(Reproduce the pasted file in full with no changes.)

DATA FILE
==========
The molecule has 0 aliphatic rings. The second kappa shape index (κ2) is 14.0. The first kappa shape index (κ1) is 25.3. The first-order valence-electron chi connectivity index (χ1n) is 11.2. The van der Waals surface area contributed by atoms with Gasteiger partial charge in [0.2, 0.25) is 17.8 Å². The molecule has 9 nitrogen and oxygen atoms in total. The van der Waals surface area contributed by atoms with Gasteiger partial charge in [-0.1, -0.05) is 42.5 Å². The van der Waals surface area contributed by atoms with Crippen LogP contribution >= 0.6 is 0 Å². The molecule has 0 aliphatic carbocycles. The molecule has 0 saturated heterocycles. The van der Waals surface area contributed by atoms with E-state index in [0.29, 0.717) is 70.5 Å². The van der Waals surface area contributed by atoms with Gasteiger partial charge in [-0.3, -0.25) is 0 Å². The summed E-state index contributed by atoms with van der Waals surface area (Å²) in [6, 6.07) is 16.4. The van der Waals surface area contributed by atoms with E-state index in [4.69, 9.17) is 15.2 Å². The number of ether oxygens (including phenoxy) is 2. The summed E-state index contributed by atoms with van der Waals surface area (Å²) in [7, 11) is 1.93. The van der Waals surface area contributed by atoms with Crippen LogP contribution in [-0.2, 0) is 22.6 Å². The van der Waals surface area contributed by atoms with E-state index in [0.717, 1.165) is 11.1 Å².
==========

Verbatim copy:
The molecule has 0 aliphatic rings. The second kappa shape index (κ2) is 14.0. The first kappa shape index (κ1) is 25.3. The first-order valence-electron chi connectivity index (χ1n) is 11.2. The van der Waals surface area contributed by atoms with Gasteiger partial charge in [0.2, 0.25) is 17.8 Å². The molecule has 9 nitrogen and oxygen atoms in total. The van der Waals surface area contributed by atoms with Gasteiger partial charge in [-0.1, -0.05) is 42.5 Å². The van der Waals surface area contributed by atoms with Crippen LogP contribution >= 0.6 is 0 Å². The molecule has 0 aliphatic carbocycles. The molecule has 0 saturated heterocycles. The van der Waals surface area contributed by atoms with E-state index in [0.29, 0.717) is 70.5 Å². The van der Waals surface area contributed by atoms with Gasteiger partial charge in [-0.3, -0.25) is 0 Å². The summed E-state index contributed by atoms with van der Waals surface area (Å²) in [6, 6.07) is 16.4. The van der Waals surface area contributed by atoms with E-state index in [4.69, 9.17) is 15.2 Å². The number of ether oxygens (including phenoxy) is 2. The summed E-state index contributed by atoms with van der Waals surface area (Å²) in [7, 11) is 1.93. The van der Waals surface area contributed by atoms with Crippen LogP contribution in [-0.2, 0) is 22.6 Å². The van der Waals surface area contributed by atoms with E-state index in [0.717, 1.165) is 11.1 Å².